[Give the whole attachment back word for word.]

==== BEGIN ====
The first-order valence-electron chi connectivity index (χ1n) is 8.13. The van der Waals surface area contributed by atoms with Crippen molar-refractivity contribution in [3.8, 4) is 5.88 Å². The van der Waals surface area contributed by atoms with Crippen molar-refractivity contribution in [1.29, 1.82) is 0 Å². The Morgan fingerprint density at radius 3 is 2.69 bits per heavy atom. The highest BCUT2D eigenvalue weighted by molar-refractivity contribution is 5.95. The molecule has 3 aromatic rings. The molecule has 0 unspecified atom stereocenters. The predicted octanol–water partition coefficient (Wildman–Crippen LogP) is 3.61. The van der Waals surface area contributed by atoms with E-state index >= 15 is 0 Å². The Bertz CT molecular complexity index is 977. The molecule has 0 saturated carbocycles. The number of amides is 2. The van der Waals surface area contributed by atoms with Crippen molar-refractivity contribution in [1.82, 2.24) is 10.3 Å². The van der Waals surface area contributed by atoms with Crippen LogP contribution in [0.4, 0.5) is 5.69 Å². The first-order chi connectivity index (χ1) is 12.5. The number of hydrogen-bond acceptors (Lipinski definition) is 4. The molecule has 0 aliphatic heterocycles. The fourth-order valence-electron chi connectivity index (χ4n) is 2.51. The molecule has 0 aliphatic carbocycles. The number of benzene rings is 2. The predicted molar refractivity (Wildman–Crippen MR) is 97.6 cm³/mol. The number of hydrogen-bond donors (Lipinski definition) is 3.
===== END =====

The first-order valence-electron chi connectivity index (χ1n) is 8.13. The van der Waals surface area contributed by atoms with Crippen molar-refractivity contribution in [3.8, 4) is 5.88 Å². The van der Waals surface area contributed by atoms with Crippen molar-refractivity contribution in [1.29, 1.82) is 0 Å². The Morgan fingerprint density at radius 3 is 2.69 bits per heavy atom. The highest BCUT2D eigenvalue weighted by molar-refractivity contribution is 5.95. The molecule has 3 aromatic rings. The molecule has 0 unspecified atom stereocenters. The predicted octanol–water partition coefficient (Wildman–Crippen LogP) is 3.61. The van der Waals surface area contributed by atoms with E-state index >= 15 is 0 Å². The Bertz CT molecular complexity index is 977. The molecule has 0 saturated carbocycles. The number of amides is 2. The van der Waals surface area contributed by atoms with Crippen molar-refractivity contribution in [1.82, 2.24) is 10.3 Å². The van der Waals surface area contributed by atoms with Crippen LogP contribution in [0.4, 0.5) is 5.69 Å². The first-order chi connectivity index (χ1) is 12.5. The number of hydrogen-bond acceptors (Lipinski definition) is 4. The molecule has 0 aliphatic heterocycles. The fourth-order valence-electron chi connectivity index (χ4n) is 2.51. The molecule has 0 aliphatic carbocycles. The number of benzene rings is 2. The predicted molar refractivity (Wildman–Crippen MR) is 97.6 cm³/mol. The number of hydrogen-bond donors (Lipinski definition) is 3.